Wednesday, August 8, 2007

A Most Ridiculous Morning

As I woke up this morning and peeked out the window through half open and bleary eyes, I saw that the world was looking pretty blurry, not just because of me, but because the window was smattered with raindrops. I didn’t really think much of it, except to wonder whether I’d have to lug an umbrella up the hill with me on my morning commute.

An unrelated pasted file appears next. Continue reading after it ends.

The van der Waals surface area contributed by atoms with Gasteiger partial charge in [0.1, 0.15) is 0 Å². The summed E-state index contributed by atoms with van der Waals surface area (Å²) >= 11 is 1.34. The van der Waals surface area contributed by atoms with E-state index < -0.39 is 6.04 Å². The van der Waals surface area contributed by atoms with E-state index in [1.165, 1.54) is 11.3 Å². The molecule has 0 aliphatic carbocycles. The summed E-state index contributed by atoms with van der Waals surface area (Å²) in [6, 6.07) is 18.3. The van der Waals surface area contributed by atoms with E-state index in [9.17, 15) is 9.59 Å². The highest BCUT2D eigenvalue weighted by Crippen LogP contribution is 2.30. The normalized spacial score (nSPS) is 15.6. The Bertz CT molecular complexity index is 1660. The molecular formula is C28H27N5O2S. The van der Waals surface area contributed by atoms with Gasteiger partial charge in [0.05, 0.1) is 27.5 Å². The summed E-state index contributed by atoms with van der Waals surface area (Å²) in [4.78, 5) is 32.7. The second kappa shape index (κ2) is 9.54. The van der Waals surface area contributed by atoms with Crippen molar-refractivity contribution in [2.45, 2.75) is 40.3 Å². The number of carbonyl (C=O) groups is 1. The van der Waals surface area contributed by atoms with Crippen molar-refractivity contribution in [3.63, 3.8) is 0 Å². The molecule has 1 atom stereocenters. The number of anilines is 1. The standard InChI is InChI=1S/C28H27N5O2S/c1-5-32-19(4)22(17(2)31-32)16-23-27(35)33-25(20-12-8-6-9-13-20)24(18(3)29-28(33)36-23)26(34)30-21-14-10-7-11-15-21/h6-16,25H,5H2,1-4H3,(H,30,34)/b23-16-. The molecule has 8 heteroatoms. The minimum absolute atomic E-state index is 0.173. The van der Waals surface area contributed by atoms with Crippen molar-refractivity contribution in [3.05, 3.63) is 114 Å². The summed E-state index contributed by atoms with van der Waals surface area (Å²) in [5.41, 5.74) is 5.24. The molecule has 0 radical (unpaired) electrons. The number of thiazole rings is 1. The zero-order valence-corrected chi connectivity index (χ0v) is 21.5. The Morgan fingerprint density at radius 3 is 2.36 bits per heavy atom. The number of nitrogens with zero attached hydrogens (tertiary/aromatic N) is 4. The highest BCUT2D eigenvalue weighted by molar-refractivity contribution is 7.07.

Stepping out my front door I heard a repetitive noise honk… honk… honk… honk. People in my neighborhood just don’t listen for their cars and leave the alarm going for hours, so I didn’t think much of that either. As I walked down my street toward Sip Ave, I thought it seemed a little too quiet though aside from the honking which, now that I noticed it, sounded more like a horn in distress, a “hooonhunnk” like it was wheezing from having honked for so long. Usually various horn honking is accompanied by the sound of traffic zipping up and down Sip Ave, as people try to beat the light, or just run the red light. Some other blog posting I’ll have to rant about Jersey drivers, and how I’m certain they are going to cause my untimely death. Looking ahead I saw a big semi truck stopped in the street. I thought it was just parked there, but I realized that it was in a line of cars not moving at all. Rounding the corner I could see the reason why no cars were going through the intersection. Three had already tried and stalled out in the middle of newly formed Lake Sip. I could see the water mark which was up to my hip on a nearby lamp post. The police were there and just opening the sewer to let it all drain. I cut through the Duane Reade parking lot on the corner and took hold of each pantleg and did the high-water tiptoe around the pool and cut through a dirt lot to get back on my way. I guess they don't call them high-waters for nothing. I thought I'd had my adventure for the day, and called Scott to tell him to wear his waders. When I got to the train station they said due to water on the track that the 33rd street train was running every 10 minutes instead of every 3 minutes. I do have the option of taking the World Trade Center train, but I figured 10 minutes wasn't a big deal. So I shoved my way onto the train and sprinted for a seat. Those things are hot property since it means you get to sit for 20 minutes and you don't get jostled every time someone else shoves onto the train. You also don't have to play surfer to try and hold your reading material while you stand, or even silenty fight over handhold real estate, ahh again that's a rant for another day. So I got on the train and grab a seat, but then we just sit there in the tunnel. We get to the first station and of course everyone who is already slightly late wants to cram and pack themselves in half reluctantly, the way you might try to stuff your winter coat into an already full suitcase for the return trip from the Bahamas in December. So with 3 stops full of people we start off again and stop again. I think the weather today was supposed to be somewhere near 100 degrees because of the humidity, so luckily there was some air conditioning, but after a while with people standing and no space for air to circulate, they just start wilting. I heard a call for a doctor from the other end of the car. Next to me a man in his 30s sat down on the floor and the people around him kindly offered him their water, and made some older man give up his seat. Approximately an hour later we pull into a station, and we're not in New York, we're still in Jersey. We had been rerouted to Hoboken. I love how so many people all in the same situation can sympathize with one another. You got to hear the universal groan, as we realized where we were, then the laughter at the ridiculousness of it all. I finally made it to New York, where I transferred to the subway thinking that it was probably just the Path trains that were running slow. At least I got on the first train that came, an F train, instead of waiting for my usual V train. I found out later that the V was not running and neither were most of the subways in the city. I finally got to work at about 10:20, and no one was sure how we were going to open the museum with only 4 staff members and an average of well over 1000 visitors. It all got sorted out, but it certainly made for a ridiculous morning.